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The Franchise Operations Manual

Why an Operations Manual?

The purpose of franchising is to enable other people to

duplicate your business so that they can operate the business for themselves.

The Operations Manual is like a recipe book – it contains details of the ‘ingredients’ you

have used (shop fit out, product range, suppliers, transport, branding etc.) and details on the exact method (sales and

marketing strategies, customer service, training etc.) in which you have combined the ingredients to create your business.

By following your recipe franchisees should be able to replicate for themselves exactly what you have achieved in your

business.

What to include

There is no agreed upon standard table of contents for an

operations manual. What’s included will vary from business to business. However there are a number of topics that are

commonly found in most franchise operations manuals. These include:

  • Company background/history/introduction
  • Management overview and company structure
  • Contact numbers
  • Role and responsibilities of franchisor and franchisee
  • Franchisee Training
  • Franchise fees
  • Occupational health and safety
  • Franchise brand, marketing, advertising and Public Relations
  • Customer service and sales
  • Administration – quoting, invoicing, stock control ordering procedures, price lists etc.
  • Financial management – banking, credit cards, refunds, sales reports
  • Use of equipment –
    • Human resources – job descriptions, leave entitlements,
    • Day to day operations and procedures
    • Forms
    • Standard operating procedures for equipment

Writing the Operations Manual

Nobody wants to sit down and read an instruction manual from

cover to cover and fortunately they are not designed to be used this way. When writing an operations manual the trick is to

strike the balance between having enough information vs. useability. You want your franchisees to see the manual as a

useful reference document they can go to if they need information on running the business. Here are some tips for writing

the operations manual

  • Start with the big headings to help organise the manual.
  • Once you have the section headers, plan what you are going to say. Highlight important areas
  • Document in bullet point the major pieces of information that franchisee need to know and follow
  • Write to your franchisee not yourself! Once you have written a section, give it to one of your employees, or afriend and ask them to explain back to you what the manual says.
  • Remember to colour code your sections in separate binders.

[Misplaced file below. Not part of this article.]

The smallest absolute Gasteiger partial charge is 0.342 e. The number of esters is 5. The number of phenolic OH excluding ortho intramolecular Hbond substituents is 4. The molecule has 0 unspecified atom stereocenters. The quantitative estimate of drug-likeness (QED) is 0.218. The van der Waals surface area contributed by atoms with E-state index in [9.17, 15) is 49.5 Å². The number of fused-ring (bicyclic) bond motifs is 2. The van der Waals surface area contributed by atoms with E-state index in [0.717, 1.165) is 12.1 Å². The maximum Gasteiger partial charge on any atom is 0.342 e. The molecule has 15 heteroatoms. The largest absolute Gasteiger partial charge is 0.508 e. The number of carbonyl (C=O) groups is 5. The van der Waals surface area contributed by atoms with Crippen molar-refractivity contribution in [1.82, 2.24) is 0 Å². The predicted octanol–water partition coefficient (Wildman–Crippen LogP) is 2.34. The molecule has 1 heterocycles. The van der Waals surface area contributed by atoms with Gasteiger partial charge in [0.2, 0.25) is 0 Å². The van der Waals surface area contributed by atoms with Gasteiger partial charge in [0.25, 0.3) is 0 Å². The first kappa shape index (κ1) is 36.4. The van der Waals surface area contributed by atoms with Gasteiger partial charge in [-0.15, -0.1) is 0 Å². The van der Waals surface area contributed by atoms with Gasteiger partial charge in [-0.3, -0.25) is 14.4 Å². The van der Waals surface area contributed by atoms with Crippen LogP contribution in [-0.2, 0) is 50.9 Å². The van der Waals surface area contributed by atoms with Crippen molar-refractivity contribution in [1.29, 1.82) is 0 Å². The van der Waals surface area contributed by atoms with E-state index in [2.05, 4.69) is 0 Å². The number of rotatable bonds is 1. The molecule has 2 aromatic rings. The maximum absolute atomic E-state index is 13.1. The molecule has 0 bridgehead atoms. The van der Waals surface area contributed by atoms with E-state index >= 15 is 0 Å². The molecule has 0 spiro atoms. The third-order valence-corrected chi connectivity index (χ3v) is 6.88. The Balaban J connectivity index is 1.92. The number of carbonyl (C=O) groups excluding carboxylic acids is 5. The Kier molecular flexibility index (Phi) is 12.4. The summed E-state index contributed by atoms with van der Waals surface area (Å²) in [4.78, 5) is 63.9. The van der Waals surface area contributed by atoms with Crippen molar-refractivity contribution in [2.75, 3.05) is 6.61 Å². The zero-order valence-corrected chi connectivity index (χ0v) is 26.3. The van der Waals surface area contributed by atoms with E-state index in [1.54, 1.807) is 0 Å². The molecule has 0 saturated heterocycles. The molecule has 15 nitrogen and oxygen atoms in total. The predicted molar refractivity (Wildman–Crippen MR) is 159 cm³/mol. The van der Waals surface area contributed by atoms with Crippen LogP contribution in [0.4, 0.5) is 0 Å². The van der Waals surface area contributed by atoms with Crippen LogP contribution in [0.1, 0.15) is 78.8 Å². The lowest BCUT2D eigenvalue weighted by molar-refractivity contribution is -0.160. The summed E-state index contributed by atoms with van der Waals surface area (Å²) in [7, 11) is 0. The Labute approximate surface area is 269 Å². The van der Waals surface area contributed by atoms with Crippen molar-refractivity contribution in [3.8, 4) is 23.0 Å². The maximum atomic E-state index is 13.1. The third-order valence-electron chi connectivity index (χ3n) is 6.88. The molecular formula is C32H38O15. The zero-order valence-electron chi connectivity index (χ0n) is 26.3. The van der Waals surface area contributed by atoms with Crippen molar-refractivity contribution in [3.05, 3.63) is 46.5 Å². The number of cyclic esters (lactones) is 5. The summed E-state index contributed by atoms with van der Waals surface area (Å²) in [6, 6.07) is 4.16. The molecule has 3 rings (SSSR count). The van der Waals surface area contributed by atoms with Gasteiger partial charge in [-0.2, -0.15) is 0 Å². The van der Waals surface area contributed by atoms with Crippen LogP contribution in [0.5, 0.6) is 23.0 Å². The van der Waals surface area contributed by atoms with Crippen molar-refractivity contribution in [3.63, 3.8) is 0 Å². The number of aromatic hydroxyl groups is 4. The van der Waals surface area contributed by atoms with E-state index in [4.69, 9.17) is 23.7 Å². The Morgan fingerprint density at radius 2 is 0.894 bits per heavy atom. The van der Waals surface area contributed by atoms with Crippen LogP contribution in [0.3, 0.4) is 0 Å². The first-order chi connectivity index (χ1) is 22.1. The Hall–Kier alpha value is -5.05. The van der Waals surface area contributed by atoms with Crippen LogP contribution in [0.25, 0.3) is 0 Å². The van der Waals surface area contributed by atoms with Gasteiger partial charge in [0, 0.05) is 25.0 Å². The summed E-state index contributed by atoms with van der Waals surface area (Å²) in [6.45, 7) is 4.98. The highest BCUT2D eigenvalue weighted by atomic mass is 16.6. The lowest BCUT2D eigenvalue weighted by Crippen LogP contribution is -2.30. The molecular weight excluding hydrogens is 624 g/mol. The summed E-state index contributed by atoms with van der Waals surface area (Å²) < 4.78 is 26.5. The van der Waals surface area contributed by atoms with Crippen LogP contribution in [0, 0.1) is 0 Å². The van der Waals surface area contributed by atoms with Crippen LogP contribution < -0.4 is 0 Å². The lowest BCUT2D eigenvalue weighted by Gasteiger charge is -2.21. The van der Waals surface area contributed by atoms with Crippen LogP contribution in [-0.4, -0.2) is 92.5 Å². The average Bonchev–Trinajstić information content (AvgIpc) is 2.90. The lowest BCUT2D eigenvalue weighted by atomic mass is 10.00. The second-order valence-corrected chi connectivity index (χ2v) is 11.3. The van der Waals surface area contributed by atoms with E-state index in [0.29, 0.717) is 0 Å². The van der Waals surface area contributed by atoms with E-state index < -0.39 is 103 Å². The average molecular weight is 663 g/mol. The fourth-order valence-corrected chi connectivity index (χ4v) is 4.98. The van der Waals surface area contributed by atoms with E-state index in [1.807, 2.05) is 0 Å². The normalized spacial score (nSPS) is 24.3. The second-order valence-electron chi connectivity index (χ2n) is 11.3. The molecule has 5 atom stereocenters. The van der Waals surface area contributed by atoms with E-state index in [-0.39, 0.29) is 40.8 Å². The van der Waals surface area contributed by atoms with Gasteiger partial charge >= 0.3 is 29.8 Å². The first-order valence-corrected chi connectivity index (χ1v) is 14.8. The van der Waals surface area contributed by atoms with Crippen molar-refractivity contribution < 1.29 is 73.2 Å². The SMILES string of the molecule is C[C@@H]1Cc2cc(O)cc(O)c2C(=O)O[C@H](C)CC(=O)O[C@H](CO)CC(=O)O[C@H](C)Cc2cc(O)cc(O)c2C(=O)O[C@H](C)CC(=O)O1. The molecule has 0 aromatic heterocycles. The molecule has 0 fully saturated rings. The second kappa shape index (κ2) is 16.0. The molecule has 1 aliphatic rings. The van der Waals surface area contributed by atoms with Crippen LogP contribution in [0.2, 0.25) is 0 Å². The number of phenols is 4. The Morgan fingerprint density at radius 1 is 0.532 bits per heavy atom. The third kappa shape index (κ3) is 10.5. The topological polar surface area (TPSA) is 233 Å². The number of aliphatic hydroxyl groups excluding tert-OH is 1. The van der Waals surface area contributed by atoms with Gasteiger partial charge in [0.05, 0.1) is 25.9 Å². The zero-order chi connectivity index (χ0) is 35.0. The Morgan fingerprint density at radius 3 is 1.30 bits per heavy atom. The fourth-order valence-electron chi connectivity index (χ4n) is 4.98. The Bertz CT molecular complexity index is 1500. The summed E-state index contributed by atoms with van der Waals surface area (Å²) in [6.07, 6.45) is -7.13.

• Finally put together a “quick operations guide” Electronics companies such as TVs and recording machines areexperts at this. They know that 99% of people are not going to read the manual so they provide a “quick

    installation guide” so the customer can start immediately and to get the basics right so they can take action now.

    It is a great tool to provide your franchisees to get them started.

  • If there are parts of your business that are very detailed you can have separate manuals for those sections andcross reference them from the Operations Manual

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BACKGROUND

Introduction / welcome statement

It’s customary to begin an operations manual with a welcome/introduction statement to new franchisees, perhaps

congratulating them for joining your team and outlining your commitment to the franchise network. You may also include a

brief introduction to the operations manual and a “how to use” it guide. Below is a sample welcome introduction statement

and a “how to guide” for using their operations manual.

About Us

The aim of this section is to give franchisees a “snapshot”

of the business they have just joined. Relay the information in an engaging and story-telling style. Include information on

when it started, why it was formed, what it offers, what makes it unique and why customers are attracted to it. It’s not

meant to be the complete history of your business but enough to reassure and inspire your new franchisees.

Vision Statements

A vision statement talks about where a person/organization

wants to be in the future in terms of growth, achievements, and development.

Examples of well written Vision Statements:

Amnesty International: Amnesty

International’s vision is of a world in which every person enjoys all of the human rights enshrined in the Universal

Declaration of Human Rights and other international human rights instruments.

Amazon Our vision is to be earth’s most customer centric company; to build a place where people can come

to find and discover anything they might want to buy online.